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Tariff Threats Hit IT: IBM Raises Prices As Gigabyte Sees Possible Hike

As the Trump administration moves towards implementing tariffs on imports from China following investigations under Section 301 of the Trade Act of 1974, U.S. IT firms are already preparing their own actions while the channel watches closely.

Two IT vendors are already warning their channel partners about supply chain price increases or the potential for such increases due to planned tariff actions by the Trump administration.

IBM in late July told its business partners that it raised the prices for a wide range of its tape drives and related products by 25 percent due specifically to tariffs put in place on certain imports from China.

And Gigabyte, the Taiwan-based manufacturer of a wide range of IT products from keyboards and mouse pads to servers and PCs, told its solution provider and system builder clients that it may raise prices by 10 percent this month depending on the outcome of talks between U.S. and Chinese officials.

[Related: Silicon Valley: One Earthquake Away From IT Disaster?]

IBM storage executives did not provide any further information about its price increase to CRN by press time. Gigabyte spokespeople did not reply to a CRN request for more information by press time.

IBM last month sent a memo to its business partners entitled "Price Change(s): China Tariff Increase Resulting In Price Increase on Selected Tape Products." The memo, which was examined by CRN, said that new prices for tape automation and related products ordered starting July 24 were raised by at least 25 percent.

The memo included a list of 137 products affected by the price rise -- ranging from $19 power cords to tape drives such as the IBM TS1155 model 3592 FFE Ethernet-based tape drives, which list at $65,125. The prices for these two products are the post-tariff-related prices.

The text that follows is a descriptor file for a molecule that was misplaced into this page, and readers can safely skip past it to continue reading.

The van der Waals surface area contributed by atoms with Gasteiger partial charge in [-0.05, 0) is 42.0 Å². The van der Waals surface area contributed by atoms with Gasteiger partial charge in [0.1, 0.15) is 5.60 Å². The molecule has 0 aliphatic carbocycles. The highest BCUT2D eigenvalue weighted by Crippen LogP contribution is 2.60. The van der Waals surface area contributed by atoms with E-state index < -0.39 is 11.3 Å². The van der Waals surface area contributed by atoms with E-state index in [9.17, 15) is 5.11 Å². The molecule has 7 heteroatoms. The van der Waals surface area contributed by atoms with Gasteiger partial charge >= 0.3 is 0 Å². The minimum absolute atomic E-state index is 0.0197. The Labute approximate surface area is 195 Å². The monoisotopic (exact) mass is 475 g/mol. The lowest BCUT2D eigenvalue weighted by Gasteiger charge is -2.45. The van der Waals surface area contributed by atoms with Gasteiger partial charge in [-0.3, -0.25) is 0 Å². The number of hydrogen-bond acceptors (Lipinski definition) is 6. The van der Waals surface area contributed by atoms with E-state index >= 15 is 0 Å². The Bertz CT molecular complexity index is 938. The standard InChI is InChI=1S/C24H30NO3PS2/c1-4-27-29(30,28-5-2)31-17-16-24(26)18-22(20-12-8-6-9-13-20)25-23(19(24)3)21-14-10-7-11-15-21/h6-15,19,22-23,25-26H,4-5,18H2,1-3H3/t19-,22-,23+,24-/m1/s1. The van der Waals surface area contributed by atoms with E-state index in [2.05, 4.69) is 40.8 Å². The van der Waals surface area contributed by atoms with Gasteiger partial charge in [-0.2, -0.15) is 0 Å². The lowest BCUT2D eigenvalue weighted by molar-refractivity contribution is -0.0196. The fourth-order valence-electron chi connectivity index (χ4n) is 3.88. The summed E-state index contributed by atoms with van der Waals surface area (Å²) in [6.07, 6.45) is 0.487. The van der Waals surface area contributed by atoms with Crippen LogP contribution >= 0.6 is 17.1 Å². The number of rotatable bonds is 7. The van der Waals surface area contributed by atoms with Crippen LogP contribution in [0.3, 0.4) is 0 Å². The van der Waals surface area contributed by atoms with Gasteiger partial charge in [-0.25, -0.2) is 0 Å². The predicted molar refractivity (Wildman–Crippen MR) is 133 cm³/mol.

For most products on the IBM list, the price increase was 25 percent. However, for a few products, the price increase was 26 percent or 27 percent. In particular, all the products originally priced at $15, including the power cords, are now priced at $19, an 27-percent increase.

Prices were not raised for products ordered before July 24, or for products covered by existing IBM volume commitments or special bids.

Gigabyte, with U.S. headquarters in City of Industry, Calif., warned channel partners that a number of its products may be heading towards a 10-percent price increase, depending on the outcome of the final actions of the U.S. Trade Representative, or USTR, on Section 301 action.

According to the USTR, the organization initiated an investigation under Section 301 of the Trade Act of 1974 into China's trade policies.

"However, please note that the tariffs will not go into effect immediately, but will be under a two-months review process, with hearings on August 20-23 by USTR," Gigabyte wrote in its memo.

Gigabyte said its motherboards, graphics cards, SSDs, mouses, keyboard/mouse bundles, CPU coolers, power supplies, and chairs are subject to a potential 10-percent tariff. However, its PCs, servers, notebooks, keyboards, memory, headsets, PC cases, and mouse pads are not subject to the price increase.

Solution providers and system builders are watching the tariff situation closely, hoping that nothing will come of it but preparing for the possibility of price rises.

One U.S.-based IBM solution provider told CRN on condition of anonymity that the IBM price increases will likely delay purchases at the worst.

"My gut feel is the people believe that this tariff fight is a temporary situation that will return to normal within the next couple of months," said the solution provider, who did not want to be named as to not jeopardize any relationship with IBM. "Only time will tell."

Bruce Geier, president and CEO of Technology Integration Group, a San Diego-based solution provider, said his company is not expecting price increases from tariffs.

"Most [high-end systems] manufacturing is done in the U.S., but component prices may change depending on where they are sourced," Geier told CRN. "We're still hopeful things will work out."